A horn coral named after William Borden whom Borden, Indiana was also named.  Mr. Borden made a fortune mining silver in Colorado in the late 1800s and returned to Indiana.  His geology collection became very large and after his death transferred to the Field Museum in Chicago.  He might be best known for creating the Borden Institute and Museum to help educate youth in the southern Indiana area.

This horn coral is actually two clustered together but 90 degrees out of phase.  It is called Bordenia knappi and found in the Speed Limestone.  It was found in Clark County, Indiana and the coral existed in the Devonian Period.

Monday, April 26, 2010

Romingeria umbellifera

Middle Devonian Period coral called Romingeria umbellifera. It was found in the Jeffsonville Limestone of Clark County, Indiana.


Enhanced image from Kentucky Fossil Corals - A Monograph of the Fossil Corals of the Silurian and Devonian Rocks of Kentucky (1885) by William J. Davis, Plate 75, Figure 12.  Find on-line at KPS website of Don Chesnut web adaptation.


Sunday, April 25, 2010

Fossil Prep

A while back, a friend dropped this Mississippian Period blastoid in matrix off during his trip to Louisville. He had been collecting in the Indian Springs Formation of Crawford County, Indiana.  The fossil is about as big as a marble.

So these first two pictures show the blastoid in the rock matrix. I decided to extract the blastoid with the Dremel engraver. The matrix was pretty soft and flaky.



I stopped to photograph the fossil plate with the engraver lines. Matrix has broken off revealing more of the blastoid theca.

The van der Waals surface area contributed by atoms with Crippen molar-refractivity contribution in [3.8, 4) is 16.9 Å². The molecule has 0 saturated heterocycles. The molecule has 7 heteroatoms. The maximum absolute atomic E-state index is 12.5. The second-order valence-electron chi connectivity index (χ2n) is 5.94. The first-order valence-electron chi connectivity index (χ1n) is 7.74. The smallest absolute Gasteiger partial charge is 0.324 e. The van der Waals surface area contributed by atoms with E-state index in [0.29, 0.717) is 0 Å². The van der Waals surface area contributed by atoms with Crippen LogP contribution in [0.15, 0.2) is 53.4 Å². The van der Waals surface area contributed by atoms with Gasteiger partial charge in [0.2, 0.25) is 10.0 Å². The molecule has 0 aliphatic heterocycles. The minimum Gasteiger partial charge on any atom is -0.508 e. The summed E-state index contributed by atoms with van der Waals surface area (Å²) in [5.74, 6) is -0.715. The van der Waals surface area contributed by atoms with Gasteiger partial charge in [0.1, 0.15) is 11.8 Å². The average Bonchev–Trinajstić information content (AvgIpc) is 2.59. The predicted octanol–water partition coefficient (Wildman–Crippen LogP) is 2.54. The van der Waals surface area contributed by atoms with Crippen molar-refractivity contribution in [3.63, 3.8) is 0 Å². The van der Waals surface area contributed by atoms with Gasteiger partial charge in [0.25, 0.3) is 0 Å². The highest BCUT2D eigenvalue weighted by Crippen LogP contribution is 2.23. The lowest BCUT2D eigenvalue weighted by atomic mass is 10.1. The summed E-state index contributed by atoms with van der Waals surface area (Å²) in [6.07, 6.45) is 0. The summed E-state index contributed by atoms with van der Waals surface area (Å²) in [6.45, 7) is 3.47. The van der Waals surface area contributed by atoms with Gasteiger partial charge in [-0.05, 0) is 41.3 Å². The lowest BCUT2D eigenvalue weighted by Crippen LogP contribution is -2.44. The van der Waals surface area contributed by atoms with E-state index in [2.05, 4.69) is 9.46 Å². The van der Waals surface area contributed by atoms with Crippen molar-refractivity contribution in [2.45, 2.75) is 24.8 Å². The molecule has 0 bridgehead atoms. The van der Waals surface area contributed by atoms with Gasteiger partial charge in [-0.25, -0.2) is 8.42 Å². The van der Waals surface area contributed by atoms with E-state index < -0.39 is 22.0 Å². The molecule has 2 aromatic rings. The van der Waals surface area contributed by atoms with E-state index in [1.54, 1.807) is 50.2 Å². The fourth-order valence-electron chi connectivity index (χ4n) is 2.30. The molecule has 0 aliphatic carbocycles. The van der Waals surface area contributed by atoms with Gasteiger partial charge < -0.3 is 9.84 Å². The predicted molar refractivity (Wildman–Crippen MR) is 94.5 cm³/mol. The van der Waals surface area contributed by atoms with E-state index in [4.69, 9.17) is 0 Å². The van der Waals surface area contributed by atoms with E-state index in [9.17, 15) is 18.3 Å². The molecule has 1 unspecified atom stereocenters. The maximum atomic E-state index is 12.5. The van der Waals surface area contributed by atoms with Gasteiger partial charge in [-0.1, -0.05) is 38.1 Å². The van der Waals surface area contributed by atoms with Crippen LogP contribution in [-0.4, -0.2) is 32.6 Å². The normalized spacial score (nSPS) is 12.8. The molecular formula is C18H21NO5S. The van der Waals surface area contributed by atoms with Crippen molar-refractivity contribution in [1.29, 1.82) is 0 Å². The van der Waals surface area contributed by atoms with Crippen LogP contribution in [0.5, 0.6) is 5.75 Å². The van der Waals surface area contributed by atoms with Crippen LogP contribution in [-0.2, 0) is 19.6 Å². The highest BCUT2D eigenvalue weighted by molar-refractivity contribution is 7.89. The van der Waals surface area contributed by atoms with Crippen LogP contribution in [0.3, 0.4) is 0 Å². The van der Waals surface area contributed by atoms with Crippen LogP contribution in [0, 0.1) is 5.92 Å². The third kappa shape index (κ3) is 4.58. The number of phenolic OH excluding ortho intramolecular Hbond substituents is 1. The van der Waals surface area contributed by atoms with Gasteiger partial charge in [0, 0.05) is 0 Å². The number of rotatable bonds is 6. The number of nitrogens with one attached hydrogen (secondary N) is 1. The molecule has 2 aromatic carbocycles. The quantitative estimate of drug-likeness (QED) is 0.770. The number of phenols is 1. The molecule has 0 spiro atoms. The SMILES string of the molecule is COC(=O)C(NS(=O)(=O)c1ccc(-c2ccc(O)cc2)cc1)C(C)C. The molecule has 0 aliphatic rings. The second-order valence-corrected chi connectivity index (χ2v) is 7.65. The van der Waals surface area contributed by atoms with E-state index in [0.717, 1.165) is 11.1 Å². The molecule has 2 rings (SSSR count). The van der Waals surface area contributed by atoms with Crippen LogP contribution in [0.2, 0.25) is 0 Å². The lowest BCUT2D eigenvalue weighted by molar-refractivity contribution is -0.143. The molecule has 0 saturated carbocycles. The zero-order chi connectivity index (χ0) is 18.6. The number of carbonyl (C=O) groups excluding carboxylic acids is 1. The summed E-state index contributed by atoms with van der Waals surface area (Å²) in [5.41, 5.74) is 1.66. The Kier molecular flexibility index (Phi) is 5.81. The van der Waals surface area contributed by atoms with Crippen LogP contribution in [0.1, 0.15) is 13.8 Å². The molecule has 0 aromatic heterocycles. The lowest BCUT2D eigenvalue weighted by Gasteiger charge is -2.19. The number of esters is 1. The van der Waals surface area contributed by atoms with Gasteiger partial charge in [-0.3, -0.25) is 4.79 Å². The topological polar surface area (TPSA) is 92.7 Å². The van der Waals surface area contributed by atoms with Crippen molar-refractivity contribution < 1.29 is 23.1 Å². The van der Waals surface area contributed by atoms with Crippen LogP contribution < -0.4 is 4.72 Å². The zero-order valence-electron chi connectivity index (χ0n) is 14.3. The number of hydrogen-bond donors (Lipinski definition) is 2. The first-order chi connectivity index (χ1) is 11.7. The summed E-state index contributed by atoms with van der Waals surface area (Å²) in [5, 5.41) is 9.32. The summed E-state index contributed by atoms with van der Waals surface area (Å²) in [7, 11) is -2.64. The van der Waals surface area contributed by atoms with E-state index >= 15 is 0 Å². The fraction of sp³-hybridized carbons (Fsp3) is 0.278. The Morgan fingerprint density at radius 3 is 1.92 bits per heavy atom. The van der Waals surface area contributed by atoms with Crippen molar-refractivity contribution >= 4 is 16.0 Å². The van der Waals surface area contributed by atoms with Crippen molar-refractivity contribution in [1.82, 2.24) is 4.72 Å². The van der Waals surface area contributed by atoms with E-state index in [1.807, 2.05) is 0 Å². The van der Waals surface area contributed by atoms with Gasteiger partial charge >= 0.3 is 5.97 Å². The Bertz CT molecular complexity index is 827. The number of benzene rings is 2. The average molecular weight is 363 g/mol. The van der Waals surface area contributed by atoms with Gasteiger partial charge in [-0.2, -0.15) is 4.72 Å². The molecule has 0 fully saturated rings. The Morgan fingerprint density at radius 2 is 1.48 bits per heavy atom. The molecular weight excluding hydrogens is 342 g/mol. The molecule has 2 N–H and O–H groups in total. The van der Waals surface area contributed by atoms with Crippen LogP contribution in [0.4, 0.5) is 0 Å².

Eventually the vibration of the engraver broke the blastoid free for its rock tomb. Now I need to sand blast it to reveal the top detail.  Not the white marks where I probed to see if any more matrix would break away.  Decided it might damage the fossil to proceed down this path.


Saturday, April 24, 2010

Louisville Horn Corals

Horn coral finds in Louisville, Kentucky but the identification I am not sure about the first three.




Craterophyllum horn coral found in the Jeffersonville Limestone of Louisville, Kentucky.  It existed in the Devonian Period.

Friday, April 23, 2010

Coal Display - Louisville Science Center


My interest in coal is two fold: first it is the main source of fuel that drive the generators that provide electricity and second I find coal sometimes while looking for fossils in coral localities around Louisville.  Elaborating on the second point, the area I search for coral fossils contains dumpings from an old garbage dump pre-1920s.  The dump contained remains from residents coal burners and bins thus small pieces of coal were thrown away.  The picture above is of one of the pieces of coal I found.

Coal is an important part of energy generation in the United States.  It can be costly in terms of human lives as seen recently when 29 miners died in a explosion at the Upper Big Branch, West Virginia mine.  May they rest in peace. That mine produced coal for steel mills.  The environment can also suffer from improper mining techniques and unfiltered burning.  Work is being done to rectify these issues.

It is a trade-off with electricity being a necessity in today's society.  Hydrocarbon energy generation is one of the primary factors that drives the world economy.  Coal is an important resource to Kentucky.  The material is fossil remnants from the Pennsylvanian Period.



Below are images of four types of coal: lignite (brown coal), sub-bituminous, bituminous (mined in Kentucky), and anthracite.  These images were produced from pictures I took of a public display at the Louisville Science Center on coal.  Click the images to see larger versions.





According to the 2008 Louisville Science Center report, contributors to the World Around Us: Coal Exhibit Kiosk were International Coal Group, Kentucky Coal Association, Kentucky Department of Energy Development and Independence ($50,000 grant), Peabody Energy ($2,500 grant), and Teco Coal.